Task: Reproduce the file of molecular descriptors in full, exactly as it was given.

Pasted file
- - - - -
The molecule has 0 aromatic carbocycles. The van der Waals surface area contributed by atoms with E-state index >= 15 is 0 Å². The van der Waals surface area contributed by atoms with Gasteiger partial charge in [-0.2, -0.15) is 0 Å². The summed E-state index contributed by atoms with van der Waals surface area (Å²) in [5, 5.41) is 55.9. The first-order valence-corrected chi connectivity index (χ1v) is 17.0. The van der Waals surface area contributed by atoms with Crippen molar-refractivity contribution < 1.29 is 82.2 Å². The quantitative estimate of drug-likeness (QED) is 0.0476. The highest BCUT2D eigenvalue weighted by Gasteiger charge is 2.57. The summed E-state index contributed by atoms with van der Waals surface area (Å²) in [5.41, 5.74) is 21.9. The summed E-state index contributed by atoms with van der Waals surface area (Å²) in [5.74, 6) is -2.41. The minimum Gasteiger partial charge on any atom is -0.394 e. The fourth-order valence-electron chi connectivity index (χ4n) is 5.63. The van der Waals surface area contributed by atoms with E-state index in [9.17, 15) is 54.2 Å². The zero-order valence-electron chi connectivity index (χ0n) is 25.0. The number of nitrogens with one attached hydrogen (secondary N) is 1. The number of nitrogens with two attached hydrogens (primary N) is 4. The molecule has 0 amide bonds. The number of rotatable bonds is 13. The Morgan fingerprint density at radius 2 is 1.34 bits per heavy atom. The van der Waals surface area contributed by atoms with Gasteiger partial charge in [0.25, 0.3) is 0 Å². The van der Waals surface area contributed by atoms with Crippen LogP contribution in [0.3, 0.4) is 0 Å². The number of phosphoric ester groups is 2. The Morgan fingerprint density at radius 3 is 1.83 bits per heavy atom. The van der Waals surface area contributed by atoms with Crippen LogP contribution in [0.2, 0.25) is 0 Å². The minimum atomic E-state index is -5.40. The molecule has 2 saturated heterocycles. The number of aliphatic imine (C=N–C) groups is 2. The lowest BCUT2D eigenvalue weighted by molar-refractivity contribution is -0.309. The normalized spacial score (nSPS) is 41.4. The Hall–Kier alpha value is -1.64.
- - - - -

The molecule has 0 aromatic carbocycles. The van der Waals surface area contributed by atoms with E-state index >= 15 is 0 Å². The van der Waals surface area contributed by atoms with Gasteiger partial charge in [-0.2, -0.15) is 0 Å². The summed E-state index contributed by atoms with van der Waals surface area (Å²) in [5, 5.41) is 55.9. The first-order valence-corrected chi connectivity index (χ1v) is 17.0. The van der Waals surface area contributed by atoms with Crippen molar-refractivity contribution < 1.29 is 82.2 Å². The quantitative estimate of drug-likeness (QED) is 0.0476. The highest BCUT2D eigenvalue weighted by Gasteiger charge is 2.57. The summed E-state index contributed by atoms with van der Waals surface area (Å²) in [5.41, 5.74) is 21.9. The summed E-state index contributed by atoms with van der Waals surface area (Å²) in [5.74, 6) is -2.41. The minimum Gasteiger partial charge on any atom is -0.394 e. The fourth-order valence-electron chi connectivity index (χ4n) is 5.63. The van der Waals surface area contributed by atoms with E-state index in [9.17, 15) is 54.2 Å². The zero-order valence-electron chi connectivity index (χ0n) is 25.0. The number of nitrogens with one attached hydrogen (secondary N) is 1. The number of nitrogens with two attached hydrogens (primary N) is 4. The molecule has 0 amide bonds. The number of rotatable bonds is 13. The Morgan fingerprint density at radius 2 is 1.34 bits per heavy atom. The van der Waals surface area contributed by atoms with Gasteiger partial charge in [0.25, 0.3) is 0 Å². The van der Waals surface area contributed by atoms with Crippen LogP contribution in [0.3, 0.4) is 0 Å². The number of phosphoric ester groups is 2. The Morgan fingerprint density at radius 3 is 1.83 bits per heavy atom. The van der Waals surface area contributed by atoms with Crippen LogP contribution in [0.2, 0.25) is 0 Å². The minimum atomic E-state index is -5.40. The molecule has 2 saturated heterocycles. The number of aliphatic imine (C=N–C) groups is 2. The lowest BCUT2D eigenvalue weighted by molar-refractivity contribution is -0.309. The normalized spacial score (nSPS) is 41.4. The Hall–Kier alpha value is -1.64.